Keeping a Garden Journal

Field Notes garden journal

When we think of garden tools, the first things that come to mind are trowels, spades, garden forks, clippers, and so on. Another wonderfully useful tool that’s easily overlooked is a garden journal. A journal helps gardeners keep track of their trials, successes and failures, their harvests, and their plans for the future, making it easier to respond to the garden’s growth in future years and creating a record of the garden’s history.

Thinking about starting a garden journal? Here are some ideas for how this tool can help you out in the garden.

Tracking Dates

Include a calendar in your garden journal to help you remember important dates during the growing season and at other times of year. You can use it to make note of frost dates for your growing zone, as well as dates for starting seeds indoors, planting, pruning, and other maintenance, so you can anticipate what you’ll need to do and set aside time. 

The calendar is also a data collection tool that can help you anticipate when flowers will bloom or when you can expect to harvest fruits and veggies. Make a note of when the plants in your garden bloom and ripen this year, and record the dates on next season’s calendar so you’ll know what to expect.

You can also use the calendar to record the weather throughout the season, like precipitation amounts, sunshine, and frosts, to get a better understanding of your plants’ successes and setbacks from year to year.

Garden Mapping

Sketching your garden’s layout is another helpful way to keep track of its progress over time. Draw a map of your garden, making note of the different plants in each bed. In future years, your map can help you track crop rotations and remember what you’ve planted where, as well as reminding you which plants are successful in which locations.

You can also use your map to track the amount of sunlight the garden gets at different times of year. Over the course of a day, take note of where the sunlight falls in your garden, then use colored pencils to shade in which areas get full sun, partial sun, and shade. 

Maintenance Notes

There’s a lot to keep track of in the garden: planting, fertilizing, mulching, weeding, pruning, pest control, soil quality . . . the list goes on and on. Keeping a log of your daily observations and your daily work in the garden creates a trove of useful information in future years. 

Did you have success with a particular kind of mulch last year? How did you combat those slugs a few seasons ago? How did you amend the soil in the vegetable patch? Take regular brief notes on your garden maintenance to help you recall what you’ve tried, what worked, and what you’ll want to try in the future.

Plant Information

Your garden journal is also a great place to keep notes on the individual plants in your garden. Jot down which varieties you planted, what you liked and what flourished, notes on the care of a particular plant, and pests or diseases it may be susceptible to.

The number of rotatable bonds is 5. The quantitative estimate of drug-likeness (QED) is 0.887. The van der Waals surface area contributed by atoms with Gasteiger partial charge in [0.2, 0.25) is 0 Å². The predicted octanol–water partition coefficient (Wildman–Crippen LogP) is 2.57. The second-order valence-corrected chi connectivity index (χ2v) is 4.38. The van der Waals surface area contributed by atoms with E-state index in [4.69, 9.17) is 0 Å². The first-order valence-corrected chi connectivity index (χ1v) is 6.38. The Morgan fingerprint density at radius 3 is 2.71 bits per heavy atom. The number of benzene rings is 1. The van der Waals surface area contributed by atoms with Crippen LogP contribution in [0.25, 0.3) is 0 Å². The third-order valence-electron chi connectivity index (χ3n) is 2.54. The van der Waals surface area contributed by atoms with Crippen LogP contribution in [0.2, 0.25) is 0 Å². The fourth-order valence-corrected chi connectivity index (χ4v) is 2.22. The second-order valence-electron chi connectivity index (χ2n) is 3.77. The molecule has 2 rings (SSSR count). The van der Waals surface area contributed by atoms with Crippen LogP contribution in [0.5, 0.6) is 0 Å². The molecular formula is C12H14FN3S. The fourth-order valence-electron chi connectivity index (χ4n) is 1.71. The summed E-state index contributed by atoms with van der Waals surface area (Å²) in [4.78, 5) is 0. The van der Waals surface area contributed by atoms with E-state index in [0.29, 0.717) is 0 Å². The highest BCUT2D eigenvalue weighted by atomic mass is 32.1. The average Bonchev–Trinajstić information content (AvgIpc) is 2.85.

If you grow fruit or vegetables, you can make a note of favorite recipes you’ve made with your bounty, and how much you harvest each year. If your journal has a pocket or pouch attached, you can even use it to hold seeds for next year.

What Kind of Notebook To Use

There’s no right or wrong journal for gardening notes. Some gardeners use binders that they can add pages to, while others prefer a plain notebook that’s easy to carry around. However, we find that some notebooks lend themselves especially well to use in the garden. Here are a few we recommend.

Traveler’s Notebook

Traveler’s Notebooks can be customized with different types of refills, which means they work very well for a garden journal that serves multiple functions. We suggest combining a calendar refill for tracking dates, a graph paper refill for drawing maps and charts, and a lined refill for making notes on garden maintenance and plant varieties. You can also add a zipper pouch to your notebook for storing seed packets.

Graph Notebooks

If you have to choose between a plain, lined, or gridded notebook for your garden journal, we recommend a grid. Graph or dot grid notebooks are very helpful when it comes to drawing maps of your garden, and can also help you draw your own calendars, weather trackers, and other charts - plus they’ll help you write in a straight line when it’s time to take notes.

Waterproof Notebooks

Another option to consider for your garden journal is a notebook with waterproof pages. A garden journal is more vulnerable to the elements than most journals. Waterproof paper will help protect your notebook from the elements if you’re carrying it around with you outside.

Field Notes Memo Books

If you prefer a small memo book you can carry in your pocket, rather than a larger, more formal journal, Field Notes are made for the task—after all, they have their roots in agricultural memo books. These little notebooks are great for jotting down a line or two about the work you did in the garden each day.

Removable Calendar Sticker

If you want to add a calendar into your notebook, these fill-in calendar stickers are an easy way to do it without having to draw your own. Just stick them into the pages of your garden journal to keep track of important dates.

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